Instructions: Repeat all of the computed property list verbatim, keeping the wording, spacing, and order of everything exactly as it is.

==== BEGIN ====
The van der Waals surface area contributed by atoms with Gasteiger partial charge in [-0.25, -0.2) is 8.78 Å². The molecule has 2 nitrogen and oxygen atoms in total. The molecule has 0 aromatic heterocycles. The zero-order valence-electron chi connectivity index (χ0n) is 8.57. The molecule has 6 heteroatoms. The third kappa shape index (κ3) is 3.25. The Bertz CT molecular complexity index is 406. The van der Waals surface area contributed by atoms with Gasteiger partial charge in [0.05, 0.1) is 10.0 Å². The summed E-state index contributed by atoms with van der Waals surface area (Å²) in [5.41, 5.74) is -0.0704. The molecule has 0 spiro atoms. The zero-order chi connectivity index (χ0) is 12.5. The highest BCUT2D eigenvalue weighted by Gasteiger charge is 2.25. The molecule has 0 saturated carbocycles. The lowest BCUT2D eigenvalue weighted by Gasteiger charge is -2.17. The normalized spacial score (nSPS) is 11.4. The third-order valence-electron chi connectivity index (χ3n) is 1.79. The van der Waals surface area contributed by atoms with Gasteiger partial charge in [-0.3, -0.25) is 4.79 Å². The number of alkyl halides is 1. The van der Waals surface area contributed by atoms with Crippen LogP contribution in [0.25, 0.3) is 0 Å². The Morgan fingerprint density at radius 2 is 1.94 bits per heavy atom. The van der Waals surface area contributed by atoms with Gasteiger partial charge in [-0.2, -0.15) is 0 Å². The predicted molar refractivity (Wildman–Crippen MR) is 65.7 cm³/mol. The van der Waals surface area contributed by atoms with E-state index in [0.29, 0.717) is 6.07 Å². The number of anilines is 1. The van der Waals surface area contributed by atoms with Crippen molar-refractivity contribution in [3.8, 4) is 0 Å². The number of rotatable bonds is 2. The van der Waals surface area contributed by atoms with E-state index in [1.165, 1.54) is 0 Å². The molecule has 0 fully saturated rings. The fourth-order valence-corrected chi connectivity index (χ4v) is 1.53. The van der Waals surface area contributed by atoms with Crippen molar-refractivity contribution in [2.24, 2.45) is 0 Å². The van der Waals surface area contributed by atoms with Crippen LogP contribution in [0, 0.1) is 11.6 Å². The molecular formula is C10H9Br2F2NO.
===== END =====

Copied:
The van der Waals surface area contributed by atoms with Gasteiger partial charge in [-0.25, -0.2) is 8.78 Å². The molecule has 2 nitrogen and oxygen atoms in total. The molecule has 0 aromatic heterocycles. The zero-order valence-electron chi connectivity index (χ0n) is 8.57. The molecule has 6 heteroatoms. The third kappa shape index (κ3) is 3.25. The Bertz CT molecular complexity index is 406. The van der Waals surface area contributed by atoms with Gasteiger partial charge in [0.05, 0.1) is 10.0 Å². The summed E-state index contributed by atoms with van der Waals surface area (Å²) in [5.41, 5.74) is -0.0704. The molecule has 0 spiro atoms. The zero-order chi connectivity index (χ0) is 12.5. The highest BCUT2D eigenvalue weighted by Gasteiger charge is 2.25. The molecule has 0 saturated carbocycles. The lowest BCUT2D eigenvalue weighted by Gasteiger charge is -2.17. The normalized spacial score (nSPS) is 11.4. The third-order valence-electron chi connectivity index (χ3n) is 1.79. The van der Waals surface area contributed by atoms with Gasteiger partial charge in [-0.3, -0.25) is 4.79 Å². The number of alkyl halides is 1. The van der Waals surface area contributed by atoms with Crippen LogP contribution in [0.25, 0.3) is 0 Å². The Morgan fingerprint density at radius 2 is 1.94 bits per heavy atom. The van der Waals surface area contributed by atoms with Gasteiger partial charge in [-0.2, -0.15) is 0 Å². The predicted molar refractivity (Wildman–Crippen MR) is 65.7 cm³/mol. The van der Waals surface area contributed by atoms with E-state index in [0.29, 0.717) is 6.07 Å². The number of anilines is 1. The van der Waals surface area contributed by atoms with Crippen molar-refractivity contribution in [3.8, 4) is 0 Å². The number of rotatable bonds is 2. The van der Waals surface area contributed by atoms with E-state index in [1.165, 1.54) is 0 Å². The molecule has 0 fully saturated rings. The fourth-order valence-corrected chi connectivity index (χ4v) is 1.53. The van der Waals surface area contributed by atoms with Crippen molar-refractivity contribution in [2.24, 2.45) is 0 Å². The van der Waals surface area contributed by atoms with Crippen LogP contribution in [0, 0.1) is 11.6 Å². The molecular formula is C10H9Br2F2NO.